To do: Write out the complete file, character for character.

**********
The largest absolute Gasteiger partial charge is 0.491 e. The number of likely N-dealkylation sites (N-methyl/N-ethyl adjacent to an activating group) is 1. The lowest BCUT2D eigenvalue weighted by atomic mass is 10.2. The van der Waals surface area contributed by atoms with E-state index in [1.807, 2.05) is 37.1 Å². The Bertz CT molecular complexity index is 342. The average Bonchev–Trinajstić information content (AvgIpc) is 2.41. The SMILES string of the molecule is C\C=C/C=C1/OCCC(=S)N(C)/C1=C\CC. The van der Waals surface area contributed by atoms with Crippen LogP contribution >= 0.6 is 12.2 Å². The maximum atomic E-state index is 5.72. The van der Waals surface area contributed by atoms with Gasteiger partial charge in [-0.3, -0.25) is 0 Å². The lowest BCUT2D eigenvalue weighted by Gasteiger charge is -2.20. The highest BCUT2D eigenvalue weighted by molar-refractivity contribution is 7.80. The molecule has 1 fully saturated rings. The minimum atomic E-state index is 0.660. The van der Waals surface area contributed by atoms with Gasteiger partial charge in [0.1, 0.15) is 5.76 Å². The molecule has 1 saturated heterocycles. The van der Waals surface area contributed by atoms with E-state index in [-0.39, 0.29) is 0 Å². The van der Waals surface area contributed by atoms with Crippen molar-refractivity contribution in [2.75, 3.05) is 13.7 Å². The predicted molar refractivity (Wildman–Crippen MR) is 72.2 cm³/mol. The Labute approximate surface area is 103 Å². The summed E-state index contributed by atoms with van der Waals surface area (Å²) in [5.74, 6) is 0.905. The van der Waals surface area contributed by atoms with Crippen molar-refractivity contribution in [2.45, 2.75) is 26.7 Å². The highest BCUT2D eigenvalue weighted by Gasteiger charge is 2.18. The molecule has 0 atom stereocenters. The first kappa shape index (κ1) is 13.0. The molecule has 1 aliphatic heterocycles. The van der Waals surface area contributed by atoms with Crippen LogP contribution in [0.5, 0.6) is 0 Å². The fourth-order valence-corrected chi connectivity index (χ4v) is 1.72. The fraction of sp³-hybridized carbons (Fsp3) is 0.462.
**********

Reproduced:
The largest absolute Gasteiger partial charge is 0.491 e. The number of likely N-dealkylation sites (N-methyl/N-ethyl adjacent to an activating group) is 1. The lowest BCUT2D eigenvalue weighted by atomic mass is 10.2. The van der Waals surface area contributed by atoms with E-state index in [1.807, 2.05) is 37.1 Å². The Bertz CT molecular complexity index is 342. The average Bonchev–Trinajstić information content (AvgIpc) is 2.41. The SMILES string of the molecule is C\C=C/C=C1/OCCC(=S)N(C)/C1=C\CC. The van der Waals surface area contributed by atoms with Crippen LogP contribution >= 0.6 is 12.2 Å². The maximum atomic E-state index is 5.72. The van der Waals surface area contributed by atoms with Gasteiger partial charge in [-0.3, -0.25) is 0 Å². The lowest BCUT2D eigenvalue weighted by Gasteiger charge is -2.20. The highest BCUT2D eigenvalue weighted by molar-refractivity contribution is 7.80. The molecule has 1 fully saturated rings. The minimum atomic E-state index is 0.660. The van der Waals surface area contributed by atoms with Gasteiger partial charge in [0.1, 0.15) is 5.76 Å². The molecule has 1 saturated heterocycles. The van der Waals surface area contributed by atoms with E-state index in [-0.39, 0.29) is 0 Å². The van der Waals surface area contributed by atoms with Crippen molar-refractivity contribution in [2.75, 3.05) is 13.7 Å². The predicted molar refractivity (Wildman–Crippen MR) is 72.2 cm³/mol. The Labute approximate surface area is 103 Å². The summed E-state index contributed by atoms with van der Waals surface area (Å²) in [5.74, 6) is 0.905. The van der Waals surface area contributed by atoms with Crippen molar-refractivity contribution in [2.45, 2.75) is 26.7 Å². The highest BCUT2D eigenvalue weighted by Gasteiger charge is 2.18. The molecule has 0 atom stereocenters. The first kappa shape index (κ1) is 13.0. The molecule has 1 aliphatic heterocycles. The van der Waals surface area contributed by atoms with Crippen LogP contribution in [0.5, 0.6) is 0 Å². The fourth-order valence-corrected chi connectivity index (χ4v) is 1.72. The fraction of sp³-hybridized carbons (Fsp3) is 0.462.